SIDERS: It's so interesting to have watched President Trump on all of these different things that you're talking about, right? From the meeting with the Chinese president and Egypt and then these issues here. They are kind of all bundled up in a way that he has a lot of goals, and he's only a few months in right now. And yet, so far, some pretty significant failures. So you have to think from the administration's perspective, if he can get one victory, a good meeting with the Chinese president, for example, a good reception on Egypt, maybe not human rights protesters, that the week could possibly push him in a positive direction for once that we haven't seen in the last few weeks. I'm not sure that happens. The polling suggests it probably doesn't. But at least it's an opportunity to watch this week to see if the president can make some gains.

[02:10:16] HOWELL: David Siders is a senior reporter with "Politico." Thank you so much for your time with us. We will watch and wait to see how this week plays out.

SIDERS: Thank you.

CHURCH: Well, U.S. officials mulled an immunity deal for former U.S. National security adviser, Michael Flynn, this weekend. This as documents from the office of government ethics show Flynn did not disclose speakers' fees from Russian companies in February. Flynn's lawyer says his client has a story to tell but wants assurances against unfair prosecution in exchange for his testimony.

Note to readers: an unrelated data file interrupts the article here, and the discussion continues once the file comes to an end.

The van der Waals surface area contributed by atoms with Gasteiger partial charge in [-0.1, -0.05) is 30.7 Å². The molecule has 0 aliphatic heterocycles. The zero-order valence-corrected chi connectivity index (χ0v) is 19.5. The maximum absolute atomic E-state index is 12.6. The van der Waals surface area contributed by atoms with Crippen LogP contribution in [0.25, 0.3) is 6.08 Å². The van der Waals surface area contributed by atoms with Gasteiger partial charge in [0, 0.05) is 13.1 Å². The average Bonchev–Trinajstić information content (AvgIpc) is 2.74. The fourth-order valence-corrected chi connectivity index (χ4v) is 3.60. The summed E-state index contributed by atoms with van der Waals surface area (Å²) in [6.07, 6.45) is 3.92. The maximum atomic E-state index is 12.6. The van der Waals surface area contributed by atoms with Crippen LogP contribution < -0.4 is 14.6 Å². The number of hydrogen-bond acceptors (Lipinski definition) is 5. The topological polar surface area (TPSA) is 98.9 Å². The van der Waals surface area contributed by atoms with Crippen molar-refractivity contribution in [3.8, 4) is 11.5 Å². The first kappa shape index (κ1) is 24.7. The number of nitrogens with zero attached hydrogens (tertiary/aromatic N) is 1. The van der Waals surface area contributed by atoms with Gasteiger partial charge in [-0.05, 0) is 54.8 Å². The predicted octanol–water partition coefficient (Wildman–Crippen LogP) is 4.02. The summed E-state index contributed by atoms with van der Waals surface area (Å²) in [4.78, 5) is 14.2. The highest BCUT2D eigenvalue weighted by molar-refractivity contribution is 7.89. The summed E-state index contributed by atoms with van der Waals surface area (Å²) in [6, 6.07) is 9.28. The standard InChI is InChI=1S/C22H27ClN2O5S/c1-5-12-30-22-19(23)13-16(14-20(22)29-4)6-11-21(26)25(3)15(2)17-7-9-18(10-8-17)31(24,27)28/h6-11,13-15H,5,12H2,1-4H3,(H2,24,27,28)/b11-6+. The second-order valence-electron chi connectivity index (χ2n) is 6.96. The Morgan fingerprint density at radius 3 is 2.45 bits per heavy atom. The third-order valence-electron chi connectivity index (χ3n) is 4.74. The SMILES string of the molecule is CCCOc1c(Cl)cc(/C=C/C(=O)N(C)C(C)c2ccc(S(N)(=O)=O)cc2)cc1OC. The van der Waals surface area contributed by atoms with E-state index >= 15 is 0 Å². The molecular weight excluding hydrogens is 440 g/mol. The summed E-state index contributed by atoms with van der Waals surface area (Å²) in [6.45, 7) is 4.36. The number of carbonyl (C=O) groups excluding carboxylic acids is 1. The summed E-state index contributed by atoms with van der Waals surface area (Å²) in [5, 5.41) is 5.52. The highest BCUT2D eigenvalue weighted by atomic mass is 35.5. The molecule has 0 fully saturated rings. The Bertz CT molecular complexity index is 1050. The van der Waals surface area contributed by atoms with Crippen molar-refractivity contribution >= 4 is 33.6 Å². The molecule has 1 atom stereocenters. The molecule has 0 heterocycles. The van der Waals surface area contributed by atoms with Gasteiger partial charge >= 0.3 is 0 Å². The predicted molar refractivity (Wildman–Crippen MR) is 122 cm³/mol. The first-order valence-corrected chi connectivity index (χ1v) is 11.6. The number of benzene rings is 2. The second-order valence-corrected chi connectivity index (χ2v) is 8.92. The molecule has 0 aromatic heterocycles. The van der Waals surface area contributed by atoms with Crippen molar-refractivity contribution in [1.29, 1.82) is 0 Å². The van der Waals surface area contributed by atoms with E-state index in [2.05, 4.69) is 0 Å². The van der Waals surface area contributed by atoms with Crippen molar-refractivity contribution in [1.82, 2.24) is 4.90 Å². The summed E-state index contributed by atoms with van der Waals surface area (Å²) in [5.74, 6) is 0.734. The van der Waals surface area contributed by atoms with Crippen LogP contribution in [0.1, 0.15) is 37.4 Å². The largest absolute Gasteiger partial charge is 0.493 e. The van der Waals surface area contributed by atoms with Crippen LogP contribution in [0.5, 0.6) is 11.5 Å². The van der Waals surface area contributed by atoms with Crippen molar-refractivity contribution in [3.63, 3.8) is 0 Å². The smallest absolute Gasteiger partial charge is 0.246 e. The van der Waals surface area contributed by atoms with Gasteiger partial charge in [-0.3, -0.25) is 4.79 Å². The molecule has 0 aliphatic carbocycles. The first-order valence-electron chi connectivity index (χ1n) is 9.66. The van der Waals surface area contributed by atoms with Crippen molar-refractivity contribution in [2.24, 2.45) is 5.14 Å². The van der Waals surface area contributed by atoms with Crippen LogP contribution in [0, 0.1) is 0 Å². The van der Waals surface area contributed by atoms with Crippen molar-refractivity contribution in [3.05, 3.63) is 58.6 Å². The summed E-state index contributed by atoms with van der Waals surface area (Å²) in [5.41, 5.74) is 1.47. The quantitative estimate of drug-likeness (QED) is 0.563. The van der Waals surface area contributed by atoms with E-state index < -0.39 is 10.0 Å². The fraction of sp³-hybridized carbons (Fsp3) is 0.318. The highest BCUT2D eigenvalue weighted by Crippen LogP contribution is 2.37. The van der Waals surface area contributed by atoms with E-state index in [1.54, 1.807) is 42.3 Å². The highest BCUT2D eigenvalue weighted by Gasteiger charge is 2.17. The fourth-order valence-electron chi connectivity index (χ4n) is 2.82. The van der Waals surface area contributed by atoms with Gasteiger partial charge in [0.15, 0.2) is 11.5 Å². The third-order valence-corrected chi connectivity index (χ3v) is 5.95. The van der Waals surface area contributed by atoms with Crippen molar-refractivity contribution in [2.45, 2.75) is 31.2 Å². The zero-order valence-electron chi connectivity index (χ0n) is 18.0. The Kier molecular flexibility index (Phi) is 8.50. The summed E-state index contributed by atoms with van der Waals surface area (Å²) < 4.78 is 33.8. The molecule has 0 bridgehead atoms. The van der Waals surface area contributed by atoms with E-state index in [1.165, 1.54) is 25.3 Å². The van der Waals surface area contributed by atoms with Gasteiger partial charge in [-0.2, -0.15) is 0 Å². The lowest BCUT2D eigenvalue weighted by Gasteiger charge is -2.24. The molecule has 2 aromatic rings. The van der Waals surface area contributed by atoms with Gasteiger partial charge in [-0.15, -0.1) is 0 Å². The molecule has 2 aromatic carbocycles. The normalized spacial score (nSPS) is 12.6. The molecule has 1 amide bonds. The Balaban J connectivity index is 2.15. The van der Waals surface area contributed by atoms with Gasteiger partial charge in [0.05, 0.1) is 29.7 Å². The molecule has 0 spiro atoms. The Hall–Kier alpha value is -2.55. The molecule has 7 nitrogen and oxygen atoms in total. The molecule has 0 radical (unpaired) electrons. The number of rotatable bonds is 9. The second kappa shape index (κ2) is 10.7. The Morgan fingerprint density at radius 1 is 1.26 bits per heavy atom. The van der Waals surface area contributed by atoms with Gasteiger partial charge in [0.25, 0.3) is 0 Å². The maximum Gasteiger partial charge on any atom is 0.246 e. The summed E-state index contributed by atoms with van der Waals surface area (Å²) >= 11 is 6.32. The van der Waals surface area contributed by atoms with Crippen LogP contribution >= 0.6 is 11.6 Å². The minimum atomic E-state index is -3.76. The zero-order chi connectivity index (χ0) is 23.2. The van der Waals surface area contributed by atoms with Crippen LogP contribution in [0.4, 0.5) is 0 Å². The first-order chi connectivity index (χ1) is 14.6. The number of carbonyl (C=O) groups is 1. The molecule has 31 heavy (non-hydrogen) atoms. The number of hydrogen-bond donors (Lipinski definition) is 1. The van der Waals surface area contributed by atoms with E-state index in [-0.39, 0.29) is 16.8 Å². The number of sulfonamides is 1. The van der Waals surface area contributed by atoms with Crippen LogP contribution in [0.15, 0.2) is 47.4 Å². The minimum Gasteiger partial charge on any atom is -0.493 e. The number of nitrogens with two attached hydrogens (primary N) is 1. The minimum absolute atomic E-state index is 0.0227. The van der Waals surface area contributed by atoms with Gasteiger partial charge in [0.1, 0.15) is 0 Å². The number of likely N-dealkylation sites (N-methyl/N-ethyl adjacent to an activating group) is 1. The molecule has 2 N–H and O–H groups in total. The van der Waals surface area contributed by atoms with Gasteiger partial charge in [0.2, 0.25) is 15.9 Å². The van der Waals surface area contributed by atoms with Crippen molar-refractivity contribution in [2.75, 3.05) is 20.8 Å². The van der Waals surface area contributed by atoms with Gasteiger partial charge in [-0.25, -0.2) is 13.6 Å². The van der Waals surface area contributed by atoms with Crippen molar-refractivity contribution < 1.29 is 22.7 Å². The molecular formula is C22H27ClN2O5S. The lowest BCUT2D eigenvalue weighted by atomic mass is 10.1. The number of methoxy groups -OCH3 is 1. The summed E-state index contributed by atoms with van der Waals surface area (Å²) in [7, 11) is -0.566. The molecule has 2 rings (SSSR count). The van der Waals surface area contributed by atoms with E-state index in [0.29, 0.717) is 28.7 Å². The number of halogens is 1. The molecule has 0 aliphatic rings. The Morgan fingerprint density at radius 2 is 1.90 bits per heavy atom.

HOWELL: Be sure to keep all of this in mind. This comes as investigations are under way into Russia's role in the 2016 U.S. election. The U.S. president has tweeted his support for an immunity deal. But the top Democrat on the House Intel Committee isn't so sure about that. Here's what he told CNN Sunday.


ADAM SCHIFF, (D-CA), RANKING MEMBER, HOUSE INTELLIGENCE COMMITTEE: I think we start out with a very healthy skepticism. There's a lot we need to learn before entertaining anything like this. There's a lot we need to learn from other witnesses. But I start out, I think, with a very healthy skepticism.


HOWELL: Schiff said he would need to consult with the Justice Department to decide whether Flynn's testimony would add any value to the overall investigation.

CHURCH: U.S. President Donald Trump's son-in-law and senior adviser has traveled to Iraq. Jared Kushner's exact itinerary is unclear, but he's expected back in the U.S. early this week.

For more, CNN's Muhammad Lila joins us from Istanbul in Turkey.

Good to chat with you, Muhammad.